After spending most of my youth-until age 18-in a Modem Orthodox Yeshivah, I left Judaism. My rebellion led me far afield. I went as far as to declare myself an atheist-believing that religion was simply “the opiate of the masses. ” Subsequently, however, I felt lonely for my religion-for some system of meaning-and I returned. In my return I at first went back to Modern Orthodoxy and then moved to a traditional egalitarianism-which is where I find myself now.
Wanting to immerse my life in studying and teaching Judaism, I became a Conservative rabbi. There I found a “room of my own” in which I could struggle to integrate my Judaism and being a woman. It was the movement in which, essentially, I did not have to cut off one of those pieces of myself for the other. There I found the most traditional expression of Judaism which still gave women the opportunity to be rabbis-an opportunity I could not have imagined as a child for myself nor, for that matter, for anybody else. Most of the Syrian Jewish community where I grew up saw and still sees non-Orthodox Judaism as invalid; the female rabbinate symbolizes the pinnacle of its heresy.
Now, an ordained rabbi, I often shake my head in disbelief. I-a rabbi? I-count in a minyan? I-called upon to give divrei torah and lectures? I-called rabbi by my students? These are the blessings and gifts made possible for me by the movement which I chose to become part of. They are all the more so blessings because they were not gifts bestowed upon me at birth. Rather, to become a Conservative rabbi was a choice-a choice that cost me much discomfort regarding my family and the community of my youth.
With this gift, however, came much loss. Not only was it difficult because it was a choice not easily understood by my family and community, but because to leave a traditional community for liberal Judaism comes at a high price. Never again will I live in a community where Judaism is so naturally, so unself-consciously, an integral part of people’s lives. While “meaning” was rarely a subject for discussion, so much of life was naturally imbued with religious meaning. Never again will I live in a community where it can be assumed that most of its members are observant-that a Jewish life rich in halakhic observance will be transmitted to most of the next generation.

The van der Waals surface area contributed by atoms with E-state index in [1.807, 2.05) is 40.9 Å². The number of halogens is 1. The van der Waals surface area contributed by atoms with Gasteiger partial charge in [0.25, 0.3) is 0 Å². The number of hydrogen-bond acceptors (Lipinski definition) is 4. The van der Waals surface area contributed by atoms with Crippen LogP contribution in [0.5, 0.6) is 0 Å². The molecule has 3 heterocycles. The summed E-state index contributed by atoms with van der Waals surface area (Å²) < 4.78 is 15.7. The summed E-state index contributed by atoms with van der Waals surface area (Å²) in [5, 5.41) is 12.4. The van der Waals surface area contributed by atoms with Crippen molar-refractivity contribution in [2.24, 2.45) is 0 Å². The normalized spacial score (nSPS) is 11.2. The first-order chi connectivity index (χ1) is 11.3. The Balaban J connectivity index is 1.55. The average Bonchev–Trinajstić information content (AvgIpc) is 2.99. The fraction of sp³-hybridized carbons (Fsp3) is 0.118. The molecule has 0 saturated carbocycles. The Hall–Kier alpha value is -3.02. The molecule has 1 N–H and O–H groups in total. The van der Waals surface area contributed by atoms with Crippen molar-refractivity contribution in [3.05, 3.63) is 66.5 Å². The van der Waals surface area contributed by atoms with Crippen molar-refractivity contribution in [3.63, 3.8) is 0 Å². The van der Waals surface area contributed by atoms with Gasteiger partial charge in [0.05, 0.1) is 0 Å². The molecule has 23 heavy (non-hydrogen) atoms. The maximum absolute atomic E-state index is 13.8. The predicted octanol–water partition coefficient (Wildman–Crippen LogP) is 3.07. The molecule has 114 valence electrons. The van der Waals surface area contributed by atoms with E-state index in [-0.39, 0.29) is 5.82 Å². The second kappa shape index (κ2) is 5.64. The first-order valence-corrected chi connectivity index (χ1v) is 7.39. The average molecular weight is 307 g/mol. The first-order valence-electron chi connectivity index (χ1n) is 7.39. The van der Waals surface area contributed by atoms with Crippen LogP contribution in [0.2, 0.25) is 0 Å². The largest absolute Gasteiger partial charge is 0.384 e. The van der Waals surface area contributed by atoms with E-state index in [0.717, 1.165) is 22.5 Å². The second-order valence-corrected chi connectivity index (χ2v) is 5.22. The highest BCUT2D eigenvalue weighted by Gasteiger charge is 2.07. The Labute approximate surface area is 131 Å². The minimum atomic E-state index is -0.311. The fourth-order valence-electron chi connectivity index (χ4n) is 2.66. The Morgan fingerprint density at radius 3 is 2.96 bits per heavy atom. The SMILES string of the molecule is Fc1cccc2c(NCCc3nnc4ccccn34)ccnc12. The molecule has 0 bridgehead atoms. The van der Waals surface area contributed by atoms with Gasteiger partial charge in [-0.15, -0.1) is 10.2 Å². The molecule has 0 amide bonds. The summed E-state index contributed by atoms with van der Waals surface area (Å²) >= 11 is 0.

I remember a moment when it was clear to me I was on a crossroads, shutting the door on a way of life that would be permanently cut off to me. When I began my first year of rabbinical school at JTS, I befriended a woman who was in her preparatory year for entering rabbinical school. In search of a more intensive text experience she took the next year and attended Drisha. At the end of that year we met for coffee and she told me of her decision to become Orthodox and not to return to JTS. Of course it was a decision that initially I was quite threatened by. How could you abandon me?-I thought. How can you abandon this fight of women to be counted?
The Road Not Taken
But I did not utter these words aloud. Instead I continued to listen. And so did she. While she was not betraying me, I felt betrayed by her choice. At some point I came to a different conclusion: we were both choosing our losses. They were very different losses but losses nevertheless. I was jealous that she could be part of a life that I could never return to. I was in the midst of mourning the community I left behind. I missed the passion of its religious life and its naturalness. She was giving up the possibility of becoming a rabbi, of counting in a minyan, of a freer hand in the play of theology.
When she acknowledged what I said-that we were both choosing our losses, I felt deeply gratified. While making the decision to become Orthodox she did not feel the need to invalidate the choice she was leaving behind; she did not feel the need to denigrate my Jewish way-the room I chose. I’ve made my bed in the Conservative room of the house, thankful for its gifts and blessings. But still I dream of the room I moved out of. I still hope that some of its gifts will find its way to where I live now.
RABBI DIANNE ESSES, a Steinhardt Fellow at CLAL, Is the first Syrian
Jewish woman to become a rabbi. She was ordained at the Jewish
Theological Seminary of America In 1995.
(CLAL: the National Jewish Center for Learning and Leadership, May 10, 1996